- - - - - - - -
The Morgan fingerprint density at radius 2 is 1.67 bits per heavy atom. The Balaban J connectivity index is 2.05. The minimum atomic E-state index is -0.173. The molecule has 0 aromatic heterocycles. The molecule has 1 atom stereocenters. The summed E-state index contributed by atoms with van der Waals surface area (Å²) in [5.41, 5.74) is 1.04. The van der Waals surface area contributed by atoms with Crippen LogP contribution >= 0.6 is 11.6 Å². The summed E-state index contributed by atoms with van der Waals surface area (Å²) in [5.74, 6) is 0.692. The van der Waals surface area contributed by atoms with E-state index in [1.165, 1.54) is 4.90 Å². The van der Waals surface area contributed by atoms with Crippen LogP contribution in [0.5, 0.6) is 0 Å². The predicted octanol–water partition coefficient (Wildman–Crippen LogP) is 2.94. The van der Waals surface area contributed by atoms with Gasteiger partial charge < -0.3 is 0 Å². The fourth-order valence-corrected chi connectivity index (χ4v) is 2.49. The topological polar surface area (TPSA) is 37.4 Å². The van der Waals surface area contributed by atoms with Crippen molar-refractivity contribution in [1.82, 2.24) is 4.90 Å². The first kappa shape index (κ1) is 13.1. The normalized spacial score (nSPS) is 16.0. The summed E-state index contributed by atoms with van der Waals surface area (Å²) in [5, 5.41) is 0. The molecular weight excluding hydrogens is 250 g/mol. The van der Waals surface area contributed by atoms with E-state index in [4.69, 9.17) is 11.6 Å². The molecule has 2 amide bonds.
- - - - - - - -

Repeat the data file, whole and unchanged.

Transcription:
The Morgan fingerprint density at radius 2 is 1.67 bits per heavy atom. The Balaban J connectivity index is 2.05. The minimum atomic E-state index is -0.173. The molecule has 0 aromatic heterocycles. The molecule has 1 atom stereocenters. The summed E-state index contributed by atoms with van der Waals surface area (Å²) in [5.41, 5.74) is 1.04. The van der Waals surface area contributed by atoms with Crippen LogP contribution >= 0.6 is 11.6 Å². The summed E-state index contributed by atoms with van der Waals surface area (Å²) in [5.74, 6) is 0.692. The van der Waals surface area contributed by atoms with E-state index in [1.165, 1.54) is 4.90 Å². The van der Waals surface area contributed by atoms with Crippen LogP contribution in [0.5, 0.6) is 0 Å². The predicted octanol–water partition coefficient (Wildman–Crippen LogP) is 2.94. The van der Waals surface area contributed by atoms with Gasteiger partial charge < -0.3 is 0 Å². The fourth-order valence-corrected chi connectivity index (χ4v) is 2.49. The topological polar surface area (TPSA) is 37.4 Å². The van der Waals surface area contributed by atoms with Crippen molar-refractivity contribution in [1.82, 2.24) is 4.90 Å². The first kappa shape index (κ1) is 13.1. The normalized spacial score (nSPS) is 16.0. The summed E-state index contributed by atoms with van der Waals surface area (Å²) in [5, 5.41) is 0. The molecular weight excluding hydrogens is 250 g/mol. The van der Waals surface area contributed by atoms with E-state index in [4.69, 9.17) is 11.6 Å². The molecule has 2 amide bonds.